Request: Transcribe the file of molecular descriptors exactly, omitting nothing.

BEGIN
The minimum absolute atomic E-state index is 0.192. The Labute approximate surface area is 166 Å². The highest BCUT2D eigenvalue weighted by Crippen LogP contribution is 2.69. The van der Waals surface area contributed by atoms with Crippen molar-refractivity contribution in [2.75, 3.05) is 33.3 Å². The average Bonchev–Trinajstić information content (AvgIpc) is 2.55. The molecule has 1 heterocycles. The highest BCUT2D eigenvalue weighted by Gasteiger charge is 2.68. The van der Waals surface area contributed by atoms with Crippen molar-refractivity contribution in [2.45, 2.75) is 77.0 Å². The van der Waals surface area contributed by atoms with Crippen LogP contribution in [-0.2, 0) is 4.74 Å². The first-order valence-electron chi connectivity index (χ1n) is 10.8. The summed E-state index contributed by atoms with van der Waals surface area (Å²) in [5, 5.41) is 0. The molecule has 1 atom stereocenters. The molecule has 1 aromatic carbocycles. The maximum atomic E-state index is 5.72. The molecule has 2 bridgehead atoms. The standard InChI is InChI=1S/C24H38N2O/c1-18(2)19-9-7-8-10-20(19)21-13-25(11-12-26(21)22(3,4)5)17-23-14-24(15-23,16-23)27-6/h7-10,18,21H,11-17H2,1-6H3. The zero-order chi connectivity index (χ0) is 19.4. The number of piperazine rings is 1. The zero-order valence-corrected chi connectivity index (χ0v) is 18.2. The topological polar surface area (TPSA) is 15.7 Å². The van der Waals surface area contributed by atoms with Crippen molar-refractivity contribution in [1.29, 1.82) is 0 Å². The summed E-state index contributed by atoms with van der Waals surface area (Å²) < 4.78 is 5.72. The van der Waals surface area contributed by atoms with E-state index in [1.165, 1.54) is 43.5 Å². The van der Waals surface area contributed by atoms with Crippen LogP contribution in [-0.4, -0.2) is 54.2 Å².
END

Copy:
The minimum absolute atomic E-state index is 0.192. The Labute approximate surface area is 166 Å². The highest BCUT2D eigenvalue weighted by Crippen LogP contribution is 2.69. The van der Waals surface area contributed by atoms with Crippen molar-refractivity contribution in [2.75, 3.05) is 33.3 Å². The average Bonchev–Trinajstić information content (AvgIpc) is 2.55. The molecule has 1 heterocycles. The highest BCUT2D eigenvalue weighted by Gasteiger charge is 2.68. The van der Waals surface area contributed by atoms with Crippen molar-refractivity contribution in [2.45, 2.75) is 77.0 Å². The van der Waals surface area contributed by atoms with Crippen LogP contribution in [-0.2, 0) is 4.74 Å². The first-order valence-electron chi connectivity index (χ1n) is 10.8. The summed E-state index contributed by atoms with van der Waals surface area (Å²) in [5, 5.41) is 0. The molecule has 1 atom stereocenters. The molecule has 1 aromatic carbocycles. The maximum atomic E-state index is 5.72. The molecule has 2 bridgehead atoms. The standard InChI is InChI=1S/C24H38N2O/c1-18(2)19-9-7-8-10-20(19)21-13-25(11-12-26(21)22(3,4)5)17-23-14-24(15-23,16-23)27-6/h7-10,18,21H,11-17H2,1-6H3. The zero-order chi connectivity index (χ0) is 19.4. The number of piperazine rings is 1. The zero-order valence-corrected chi connectivity index (χ0v) is 18.2. The topological polar surface area (TPSA) is 15.7 Å². The van der Waals surface area contributed by atoms with Crippen molar-refractivity contribution in [1.29, 1.82) is 0 Å². The summed E-state index contributed by atoms with van der Waals surface area (Å²) < 4.78 is 5.72. The van der Waals surface area contributed by atoms with E-state index in [1.165, 1.54) is 43.5 Å². The van der Waals surface area contributed by atoms with Crippen LogP contribution in [-0.4, -0.2) is 54.2 Å².